1) Open bypass
2) poke residual logs to collapse into coals (if necessary). Needs a good 2+ of coals, so plan accordingly
3) load fresh splits (see note below on orientation)
4) open air inlet 100% for about 10-15 minutes or until fire is very active (about 475 on the flu connector magnetic thermometer)
down to about 1/3 air and let burn for another 10 minutes. This reduces wasteful burning that is just rocketing right up the chimney, but is necessary to pre-heat the new splits on the top
6) Open air inlet to 100% again for about 2 minutes to get an active fire again
7) Close bypass/engage downdraft.
8) If rumble persists, temps are good, smoke-free at the top of the stack, I damper down to about 3/4 then 1/2 then 1/4.
If the stove stalls, it means that the coals weren't oriented right, there werent enough of them, or the fresh splits were ready for that stage yet. All the above assumes dry, seasoned hardwood. Also, I have a thick masonry chimney which has to be properly heated before it drafts well enough to use the downdraft combustion sytem. This takes about 2 hours in my set up.
Also, when the drafting is good and outdoor temps are low, lately Ive been experimenting with the following to reduce thermonuclear incidents. A freshly loaded stove holds about 6 medium sized splits on top of the coal bed. I have been putting two less-seasoned splits on the top row. That way they bake for a while and dry out before the splits below them reduce to coals.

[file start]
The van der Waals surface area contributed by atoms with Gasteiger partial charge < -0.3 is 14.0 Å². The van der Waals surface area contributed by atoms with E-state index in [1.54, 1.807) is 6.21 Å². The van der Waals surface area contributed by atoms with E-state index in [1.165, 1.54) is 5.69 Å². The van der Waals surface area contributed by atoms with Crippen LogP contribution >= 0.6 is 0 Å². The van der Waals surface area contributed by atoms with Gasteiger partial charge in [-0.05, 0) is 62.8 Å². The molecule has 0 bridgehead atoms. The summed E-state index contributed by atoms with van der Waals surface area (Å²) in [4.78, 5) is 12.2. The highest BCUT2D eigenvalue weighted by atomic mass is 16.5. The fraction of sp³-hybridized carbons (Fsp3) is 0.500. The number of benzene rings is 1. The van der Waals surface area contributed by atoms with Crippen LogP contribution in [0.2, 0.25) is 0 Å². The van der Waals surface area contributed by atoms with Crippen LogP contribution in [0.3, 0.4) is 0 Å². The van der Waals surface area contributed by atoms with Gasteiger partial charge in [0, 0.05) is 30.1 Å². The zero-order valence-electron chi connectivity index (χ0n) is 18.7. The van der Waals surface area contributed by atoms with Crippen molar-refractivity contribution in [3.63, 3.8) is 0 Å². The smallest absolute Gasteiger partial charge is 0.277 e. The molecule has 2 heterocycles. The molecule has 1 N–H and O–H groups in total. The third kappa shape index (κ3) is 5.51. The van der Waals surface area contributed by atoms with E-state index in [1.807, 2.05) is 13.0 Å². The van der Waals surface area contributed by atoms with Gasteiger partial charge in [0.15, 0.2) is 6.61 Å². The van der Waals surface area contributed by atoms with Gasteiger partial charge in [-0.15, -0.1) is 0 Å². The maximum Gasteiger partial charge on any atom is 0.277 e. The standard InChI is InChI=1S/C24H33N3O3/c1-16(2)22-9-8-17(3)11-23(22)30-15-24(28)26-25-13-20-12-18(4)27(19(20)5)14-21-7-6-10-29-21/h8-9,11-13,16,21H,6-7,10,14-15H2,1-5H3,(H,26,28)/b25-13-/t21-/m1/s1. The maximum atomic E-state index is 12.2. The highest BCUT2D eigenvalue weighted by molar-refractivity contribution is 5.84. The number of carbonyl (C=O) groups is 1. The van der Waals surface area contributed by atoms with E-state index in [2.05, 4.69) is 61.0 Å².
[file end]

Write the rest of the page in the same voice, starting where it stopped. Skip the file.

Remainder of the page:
Orienting the splits.......
When I add new splits, I create a small pocket in front of/ above the throat entrance to the reburning chamber. Split-size willing, I do this often by resting a split on the flat, top section of the block that houses the throat. When that split and the ones around it eventually reduce to coals, it falls into place on its own. For some reason, creating that pocket seems to help. Maybe it allows the air to not have to travel across cooler splits that have not completely caught yet, therefore making it more hot before it enters the throat.
In the morning
In the morning there are still coals remaining, but not the 2-3 required to jump right back into the downdraft process. Also the stove has dropped to about 200 degrees (surface), which isnt hot enough. But the stack is still warm and the draft is moderately strong, so after loading with fresh splits it is only a few minutes before the fire is roaring again. However, it does take a while to rebuild the thick bed of coals necessary.
So in the morning, the procedure is similar but different and goes something like:
1) open bypass and reload about 1/2 way with small diameter splits (2-3") and open up air inlet all the way
2) make big pot of coffee
3) once the splits are about halfway to coals, jumble them w/ the poker to break off some coals and build up the coal bed
4) completely load the firebox as normal, finish the pot of coffee, and revert to the previous posted steps and enjoy.
Every fire is different based on the fuel & weather conditions, but its a procedure that seems to work often enough. So the morning procedure takes about an hour before the combustion system is ready to go again, which is less than half the time it takes starting a cold stove/stack.